Then, a couple of years later, I got an email from Scott saying, “It’s back!”
And, sure enough, there it was again, up and running as TorilMUD. We got on right at the end of a beta and were able to start fresh at a new pwipe and relive the joy of everybody leveling up together.
And everybody was about right, as people and names from as far as 15 years back (and probably further) showed back up to play. It was glorious. My druid, Zouve Telcontar, lived again to move groups around the lands via moonwells. (Who’s in Baldur’s Gate? I need a well target.)
Of course, time moved along. We all hit level 50, did the MUD version of raiding (a 16 person group tackling a high level zone with bosses), made alts, had a good time, and then grew restless.
A new set of MMOs came out that drew people away. Some of us went to EverQuest II, more went to WoW, and a few are even lurking in EVE Online, but the memories remain. The guild names you see me write about here are often reflections of the Toril guild I was in, Shades of Twilight.
Still, the game persists. It is up and active and there are people there every time I log in for a peek. I don’t play, having sold or given away almost every single item I had in the game so as to make a clean break from the game… at least until the next pwipe. It seemed like a good idea at the time.
And, for all that EverQuest borrowed from Sojourn/Toril MUD, it is also interesting to look at how much of the life of EverQuest was foreshadowed by it as well.
Sojourn was founded and run by people who had very set ideas on how the game should be played and they actively tried to get people to do things “the right way.” For example, being able to solo was was frowned upon. Experience, equipment, and abilities were altered or nerfed to discourage it. But as time went along, as the gods in the game came and went and as the population fell, that changed. In the current version there is a much friendlier attitude. They even had a “multiplay” weekend at one point, where you could log on two characters at once to play. That was absolute heresy at one point in the game, a character deletion offense. And while that was a single event, it shows that views soften, especially when you need 16 people to do a zone and there might be as few as 25 people on at a given time.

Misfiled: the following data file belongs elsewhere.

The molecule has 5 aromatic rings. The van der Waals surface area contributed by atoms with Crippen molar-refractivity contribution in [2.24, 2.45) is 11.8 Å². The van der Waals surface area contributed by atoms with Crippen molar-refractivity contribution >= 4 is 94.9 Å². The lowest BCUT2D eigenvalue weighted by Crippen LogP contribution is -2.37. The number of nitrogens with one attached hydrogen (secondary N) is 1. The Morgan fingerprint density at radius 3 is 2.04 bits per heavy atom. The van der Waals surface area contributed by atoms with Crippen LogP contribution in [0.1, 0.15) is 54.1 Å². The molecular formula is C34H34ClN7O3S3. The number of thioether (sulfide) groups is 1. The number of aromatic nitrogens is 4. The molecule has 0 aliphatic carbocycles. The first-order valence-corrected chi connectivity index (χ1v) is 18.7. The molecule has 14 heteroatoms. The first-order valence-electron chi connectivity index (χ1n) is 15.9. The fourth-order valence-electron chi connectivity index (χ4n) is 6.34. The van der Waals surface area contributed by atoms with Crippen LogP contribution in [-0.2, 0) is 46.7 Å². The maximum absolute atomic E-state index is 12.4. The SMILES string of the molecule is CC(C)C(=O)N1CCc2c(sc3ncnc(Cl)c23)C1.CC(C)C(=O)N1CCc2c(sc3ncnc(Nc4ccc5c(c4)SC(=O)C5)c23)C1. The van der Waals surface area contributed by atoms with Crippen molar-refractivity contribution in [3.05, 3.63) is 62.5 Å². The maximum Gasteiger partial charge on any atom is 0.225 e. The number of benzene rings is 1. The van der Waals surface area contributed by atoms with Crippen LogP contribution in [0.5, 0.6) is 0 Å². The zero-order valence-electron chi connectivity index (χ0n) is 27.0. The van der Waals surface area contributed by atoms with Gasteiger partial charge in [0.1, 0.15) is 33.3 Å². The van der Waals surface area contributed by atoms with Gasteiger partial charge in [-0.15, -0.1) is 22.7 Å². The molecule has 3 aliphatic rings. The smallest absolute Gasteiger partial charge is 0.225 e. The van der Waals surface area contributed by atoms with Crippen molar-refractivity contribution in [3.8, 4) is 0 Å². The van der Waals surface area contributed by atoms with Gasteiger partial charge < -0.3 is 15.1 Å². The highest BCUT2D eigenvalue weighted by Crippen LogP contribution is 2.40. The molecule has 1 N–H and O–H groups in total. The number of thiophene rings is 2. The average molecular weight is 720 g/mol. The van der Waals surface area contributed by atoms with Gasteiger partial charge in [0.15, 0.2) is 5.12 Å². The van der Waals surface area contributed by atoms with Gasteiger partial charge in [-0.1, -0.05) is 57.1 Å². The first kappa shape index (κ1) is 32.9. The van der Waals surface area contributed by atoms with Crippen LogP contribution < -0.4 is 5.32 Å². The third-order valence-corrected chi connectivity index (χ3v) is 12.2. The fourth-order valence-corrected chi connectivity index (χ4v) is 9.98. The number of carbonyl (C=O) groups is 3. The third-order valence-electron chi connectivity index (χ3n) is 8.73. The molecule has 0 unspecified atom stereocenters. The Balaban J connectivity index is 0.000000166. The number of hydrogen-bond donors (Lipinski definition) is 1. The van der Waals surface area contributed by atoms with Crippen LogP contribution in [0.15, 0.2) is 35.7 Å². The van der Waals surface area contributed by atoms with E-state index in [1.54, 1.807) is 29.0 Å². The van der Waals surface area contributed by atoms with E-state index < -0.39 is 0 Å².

The economy in the game mirrored what happened in EverQuest. Platinum coins can’t buy you decent equipment because… well… you cannot spend that platinum on anything better. People who have played the game since pwipe have piles of platinum stored away in the bank. The economy is admittedly not that bad in EverQuest, but it is a matter of degrees in the MUDflation effect.
Finally, there is longevity. People still play TorilMUD regularly. Daily. I see the some of the same names every time I log on. (I’m looking at you, Lilithelle… but Corth, you don’t count, you’re always AFK.) The content has been updated and expanded regularly, there is still a team working on the code, and there is still a supportive audience, so people still play the game. Some people still play it as their main game after 15 years.
EverQuest is coming up on the 10 year mark next year, and the same holds true for it. And, as TorilMUD goes, so seems to go EverQuest. Populations may diminish, but we will still see the game live and viable for years to come it seems, unless we hit a point where 3D graphics become dated more quickly than text.
And, so, after all that text, the real message here is, “Oh, wow! Has it really been 15 years?”
It has, and TorilMUD still lives on. Go Team!
To celebrate this milestone I am going to go into the archives and fish out some choice items I have stored away from my time in the game to post. I am not only a packrat in game, but in real life as well, so I have email from 15 years ago in a folder in Eudora.
Some of them will be generally amusing. Some of them will be obscure. If nothing else, Gaff and I will enjoy them!
[Addemdum: If you want to see what else I have written about TorilMUD, you can click on the tag… or you can just click on this link.]